Sunday, December 21, 2008

The Avenue To Peace Runs Through...Piracy?


Right, I know I don't go off into the political side of things that often, but bear with me on this one.

Russia. The Ukraine. China. America. Iran.

What do all of these nations have in common?

The answer: as of today, all of them have dispatched warships to combat piracy off the coast of Somalia. Some to interdict pirates, some merely to protect their own interests. The interesting issue in all of this is that most of these nations are not exceptionally fond of each other. Russia and the Ukraine are having problems. America and Iran have not had a friendly relationship since 1979. And China? The US political machine wants everyone to believe that they are the new Red Menace. Makes for good military sales figures, but not much else from a logical standpoint. But I digress.

Normally, when potentially belligerent nations are operating military hardware in close proximity to one another, bad things can happen. There is the potential for misidentification of intentions and an outbreak of hostilities. Which, plainly, is not really good for anyone.

That's why the issue of piracy off the coast of Somalia represents a very interesting political avenue that should be exploited by the US government. This is an opportunity to reach out to all parties involved and establish a joint working group for combating the piracy issue. This may in turn help to break down some barriers in dealing with nations like Iran or Russia. A common goal can often be a good stepping stone to further cooperation and potentially improved relations down the line.

Sending a few warships into the Indian Ocean to eradicate pirate vessels is not going to result in the establishment of an American embassy in Tehran or the elimination of Russian opposition to all things NATO or missile defense. But in the long term establishing a good working relationship in this issue with the nations involved could at the very least break the ice and open doors previously locked should the need arise for further military or diplomatic dealings in the future. And if taking out a few pirate ships attacking Iranian cargo vessels or harassing Russian freighters means we are on the road to better relations with those nations, it would be in the best interests of the US government to open its arms to those nations in the spirit of joint cooperation.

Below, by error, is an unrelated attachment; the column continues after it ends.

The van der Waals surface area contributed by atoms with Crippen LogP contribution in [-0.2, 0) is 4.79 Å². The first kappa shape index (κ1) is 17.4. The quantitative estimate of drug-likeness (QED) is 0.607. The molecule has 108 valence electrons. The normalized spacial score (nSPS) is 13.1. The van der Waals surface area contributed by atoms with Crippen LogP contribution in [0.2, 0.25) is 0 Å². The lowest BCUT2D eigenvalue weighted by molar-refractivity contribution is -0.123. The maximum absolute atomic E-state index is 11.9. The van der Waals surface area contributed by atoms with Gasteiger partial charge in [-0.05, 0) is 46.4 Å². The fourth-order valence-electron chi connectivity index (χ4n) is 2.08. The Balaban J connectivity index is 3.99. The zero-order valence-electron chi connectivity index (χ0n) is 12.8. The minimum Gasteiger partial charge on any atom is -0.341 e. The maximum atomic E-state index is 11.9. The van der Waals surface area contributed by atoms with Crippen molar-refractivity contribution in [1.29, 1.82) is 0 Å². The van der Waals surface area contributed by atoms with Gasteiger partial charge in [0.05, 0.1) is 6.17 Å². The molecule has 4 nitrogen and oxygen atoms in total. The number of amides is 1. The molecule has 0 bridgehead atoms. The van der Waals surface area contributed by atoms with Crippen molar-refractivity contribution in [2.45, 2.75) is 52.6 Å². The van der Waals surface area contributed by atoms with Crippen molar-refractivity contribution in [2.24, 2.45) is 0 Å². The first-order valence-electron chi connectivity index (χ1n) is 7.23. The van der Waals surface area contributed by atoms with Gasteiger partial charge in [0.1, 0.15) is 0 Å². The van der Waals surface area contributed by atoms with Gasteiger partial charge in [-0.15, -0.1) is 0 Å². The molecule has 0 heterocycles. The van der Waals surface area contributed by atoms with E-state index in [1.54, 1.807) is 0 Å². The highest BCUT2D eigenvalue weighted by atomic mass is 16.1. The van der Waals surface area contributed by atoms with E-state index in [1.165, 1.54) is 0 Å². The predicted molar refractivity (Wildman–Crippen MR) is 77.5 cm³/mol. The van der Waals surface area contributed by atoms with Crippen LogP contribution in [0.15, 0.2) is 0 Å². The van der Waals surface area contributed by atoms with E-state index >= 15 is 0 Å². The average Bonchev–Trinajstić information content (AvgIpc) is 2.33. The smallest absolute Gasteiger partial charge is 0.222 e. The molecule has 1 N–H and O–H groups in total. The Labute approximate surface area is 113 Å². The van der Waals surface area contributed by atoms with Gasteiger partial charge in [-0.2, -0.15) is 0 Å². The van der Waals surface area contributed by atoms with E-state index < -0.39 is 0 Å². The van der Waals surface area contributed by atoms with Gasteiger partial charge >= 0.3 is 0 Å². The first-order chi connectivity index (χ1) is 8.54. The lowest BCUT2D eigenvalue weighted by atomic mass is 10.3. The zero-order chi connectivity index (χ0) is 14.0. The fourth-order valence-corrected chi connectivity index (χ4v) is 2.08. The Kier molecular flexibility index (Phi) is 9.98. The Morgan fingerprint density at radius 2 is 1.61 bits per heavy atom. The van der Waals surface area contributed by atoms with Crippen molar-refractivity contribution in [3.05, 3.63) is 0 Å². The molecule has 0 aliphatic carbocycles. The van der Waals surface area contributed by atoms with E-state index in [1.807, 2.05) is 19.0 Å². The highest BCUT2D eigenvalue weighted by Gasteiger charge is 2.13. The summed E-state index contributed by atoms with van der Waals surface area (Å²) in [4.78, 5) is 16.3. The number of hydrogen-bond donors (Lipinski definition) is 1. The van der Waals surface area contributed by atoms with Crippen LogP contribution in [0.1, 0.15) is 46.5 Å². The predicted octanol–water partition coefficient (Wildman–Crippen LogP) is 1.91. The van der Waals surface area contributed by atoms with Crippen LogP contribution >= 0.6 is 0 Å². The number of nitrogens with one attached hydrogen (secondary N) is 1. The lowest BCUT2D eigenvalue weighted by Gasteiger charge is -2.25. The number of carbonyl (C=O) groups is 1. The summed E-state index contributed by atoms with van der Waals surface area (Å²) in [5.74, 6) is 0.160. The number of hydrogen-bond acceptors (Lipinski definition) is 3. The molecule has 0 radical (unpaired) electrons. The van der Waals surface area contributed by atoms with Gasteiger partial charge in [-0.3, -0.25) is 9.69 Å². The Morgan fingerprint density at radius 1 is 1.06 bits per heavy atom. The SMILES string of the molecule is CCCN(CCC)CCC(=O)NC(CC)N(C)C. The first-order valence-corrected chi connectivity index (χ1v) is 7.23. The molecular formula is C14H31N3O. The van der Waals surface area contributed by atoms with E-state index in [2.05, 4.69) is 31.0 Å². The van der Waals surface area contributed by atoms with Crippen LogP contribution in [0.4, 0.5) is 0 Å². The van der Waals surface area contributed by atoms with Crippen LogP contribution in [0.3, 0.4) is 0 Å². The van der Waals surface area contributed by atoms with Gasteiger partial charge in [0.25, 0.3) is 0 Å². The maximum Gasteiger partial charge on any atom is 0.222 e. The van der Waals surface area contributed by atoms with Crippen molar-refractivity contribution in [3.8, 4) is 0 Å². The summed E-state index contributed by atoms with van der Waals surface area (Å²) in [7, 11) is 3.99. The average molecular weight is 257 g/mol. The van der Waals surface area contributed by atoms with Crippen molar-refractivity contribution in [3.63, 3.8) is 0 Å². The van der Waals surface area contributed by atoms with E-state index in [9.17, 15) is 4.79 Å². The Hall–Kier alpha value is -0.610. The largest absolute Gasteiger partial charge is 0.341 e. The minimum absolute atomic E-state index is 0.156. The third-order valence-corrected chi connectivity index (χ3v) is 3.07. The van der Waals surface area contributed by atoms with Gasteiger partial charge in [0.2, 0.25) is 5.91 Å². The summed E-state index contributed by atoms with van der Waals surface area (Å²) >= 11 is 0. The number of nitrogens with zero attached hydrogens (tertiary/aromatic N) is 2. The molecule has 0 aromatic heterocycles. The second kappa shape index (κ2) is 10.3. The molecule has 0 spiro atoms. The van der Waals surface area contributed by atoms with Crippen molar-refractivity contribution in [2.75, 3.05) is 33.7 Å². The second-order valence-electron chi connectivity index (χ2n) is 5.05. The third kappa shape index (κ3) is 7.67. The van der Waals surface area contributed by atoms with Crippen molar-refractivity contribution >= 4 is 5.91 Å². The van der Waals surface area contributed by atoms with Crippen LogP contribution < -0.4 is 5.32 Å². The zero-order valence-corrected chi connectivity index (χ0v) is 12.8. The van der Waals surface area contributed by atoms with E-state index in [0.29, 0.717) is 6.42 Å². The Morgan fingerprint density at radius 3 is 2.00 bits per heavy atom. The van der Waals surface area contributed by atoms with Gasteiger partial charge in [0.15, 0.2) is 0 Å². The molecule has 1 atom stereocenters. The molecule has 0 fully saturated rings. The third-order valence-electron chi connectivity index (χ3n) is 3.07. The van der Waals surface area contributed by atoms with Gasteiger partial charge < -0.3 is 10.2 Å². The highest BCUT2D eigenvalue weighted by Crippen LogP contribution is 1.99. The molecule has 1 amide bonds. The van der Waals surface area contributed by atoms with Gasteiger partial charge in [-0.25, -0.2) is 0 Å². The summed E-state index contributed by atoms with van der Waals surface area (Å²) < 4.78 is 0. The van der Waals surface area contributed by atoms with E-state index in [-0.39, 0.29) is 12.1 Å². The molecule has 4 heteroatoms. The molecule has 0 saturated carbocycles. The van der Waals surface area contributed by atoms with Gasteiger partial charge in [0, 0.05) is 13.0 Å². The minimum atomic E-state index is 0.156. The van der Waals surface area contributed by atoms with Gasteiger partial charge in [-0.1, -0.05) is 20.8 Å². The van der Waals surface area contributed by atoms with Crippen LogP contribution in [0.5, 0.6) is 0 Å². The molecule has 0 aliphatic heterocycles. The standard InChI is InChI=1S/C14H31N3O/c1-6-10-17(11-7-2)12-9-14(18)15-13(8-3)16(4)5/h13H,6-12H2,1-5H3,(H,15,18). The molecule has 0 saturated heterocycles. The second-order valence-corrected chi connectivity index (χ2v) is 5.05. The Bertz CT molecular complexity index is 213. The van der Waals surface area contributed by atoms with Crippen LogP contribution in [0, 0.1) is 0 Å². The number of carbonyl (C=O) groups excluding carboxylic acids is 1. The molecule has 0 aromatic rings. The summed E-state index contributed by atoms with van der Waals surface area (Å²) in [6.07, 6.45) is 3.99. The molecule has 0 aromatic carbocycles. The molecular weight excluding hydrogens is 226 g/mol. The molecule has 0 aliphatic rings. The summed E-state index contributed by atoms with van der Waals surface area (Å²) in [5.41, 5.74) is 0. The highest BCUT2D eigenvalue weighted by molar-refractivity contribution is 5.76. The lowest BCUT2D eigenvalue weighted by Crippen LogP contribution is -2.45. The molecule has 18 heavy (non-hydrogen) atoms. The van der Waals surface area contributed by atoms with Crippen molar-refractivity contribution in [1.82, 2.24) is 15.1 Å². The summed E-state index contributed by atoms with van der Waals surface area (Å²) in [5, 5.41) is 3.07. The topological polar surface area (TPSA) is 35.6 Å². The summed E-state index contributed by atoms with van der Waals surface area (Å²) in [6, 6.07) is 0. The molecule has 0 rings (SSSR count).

Besides, five nations working together to obliterate pirate boats and shore positions would surely be far more effective than each nation plowing across the sea lanes looking for trouble on their own.


RAJ47 said...

India too has sent its warships to safe gaurd its SLOCs. Indian Navy has repelled two attacks and caught a No of pirates. Now they don't know how to prosecute them!
Kindly analyse why this sudden interest in Gulf of Aden? The USA and China to ensure domination of Arabian Sea. Russia to counter them and Ukraine to counter Russia. Is piracy really affecting their revenue so much? Why was it not affecting them untill now? Who is buying pirated oil? Who is paying ransom for hijacked private vessels? The piracy problem is acute in Malacca Straits too but no one seems to notice it although more than 90% of the traffic goes through it .The problems along the coast of Somalia seem deeper than finding peace through anti-piracy perations.

Gusihin said...


Piracy in the Malacca Strait has been all but eradicated, due to consistent and excellent efforts by the littoral states (as well as international efforts). The Gulf of Aden is an entirely different story, and the rampant piracy and detoriated internal situation of Somalia deserve the world's attention and strong international cooperation. I commend all countries willing to provide support to this problem, whatever their underlying motivations are.


Mr. O'Connor,

Well said about international cooperation! Without that, we would set ourselve up for some dangerous times.


RAJ47 said...

Gusihin / Guishin / Guixin
I do appreciate the cooperation between countries but while analysing any subject all facets should be considered. It was only a request, to provoke thoughts and make the discussion more interesting.
Why is China delaying its decision on the Thousand Ship Navy? Who will head such a Navy?
Will USA ever allow any other country vessel / aircraft come near its fleets in high seas let alone the question of going near their mothership?
Every country safegaurds its own national interests which motivates them to take certain actions which do not always remain underlying.
Well, I for one would like to see all countries cooperate and bring peace to the world and humanity at large.